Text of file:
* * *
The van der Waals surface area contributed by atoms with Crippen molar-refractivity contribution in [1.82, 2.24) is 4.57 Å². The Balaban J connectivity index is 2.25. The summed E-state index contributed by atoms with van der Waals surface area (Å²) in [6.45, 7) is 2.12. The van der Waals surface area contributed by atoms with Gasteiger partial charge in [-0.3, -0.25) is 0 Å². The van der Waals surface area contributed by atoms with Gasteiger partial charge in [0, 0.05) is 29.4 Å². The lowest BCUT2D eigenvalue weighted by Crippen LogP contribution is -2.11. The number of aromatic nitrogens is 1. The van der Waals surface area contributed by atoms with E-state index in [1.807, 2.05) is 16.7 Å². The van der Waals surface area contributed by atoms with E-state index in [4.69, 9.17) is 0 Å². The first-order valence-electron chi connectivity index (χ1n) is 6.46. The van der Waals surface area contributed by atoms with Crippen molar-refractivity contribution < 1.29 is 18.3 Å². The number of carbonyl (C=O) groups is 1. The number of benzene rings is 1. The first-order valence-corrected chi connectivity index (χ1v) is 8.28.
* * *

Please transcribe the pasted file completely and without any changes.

The van der Waals surface area contributed by atoms with Crippen molar-refractivity contribution in [1.82, 2.24) is 4.57 Å². The Balaban J connectivity index is 2.25. The summed E-state index contributed by atoms with van der Waals surface area (Å²) in [6.45, 7) is 2.12. The van der Waals surface area contributed by atoms with Gasteiger partial charge in [-0.3, -0.25) is 0 Å². The van der Waals surface area contributed by atoms with Gasteiger partial charge in [0, 0.05) is 29.4 Å². The lowest BCUT2D eigenvalue weighted by Crippen LogP contribution is -2.11. The number of aromatic nitrogens is 1. The van der Waals surface area contributed by atoms with E-state index in [1.807, 2.05) is 16.7 Å². The van der Waals surface area contributed by atoms with E-state index in [4.69, 9.17) is 0 Å². The first-order valence-electron chi connectivity index (χ1n) is 6.46. The van der Waals surface area contributed by atoms with Crippen molar-refractivity contribution < 1.29 is 18.3 Å². The number of carbonyl (C=O) groups is 1. The number of benzene rings is 1. The first-order valence-corrected chi connectivity index (χ1v) is 8.28.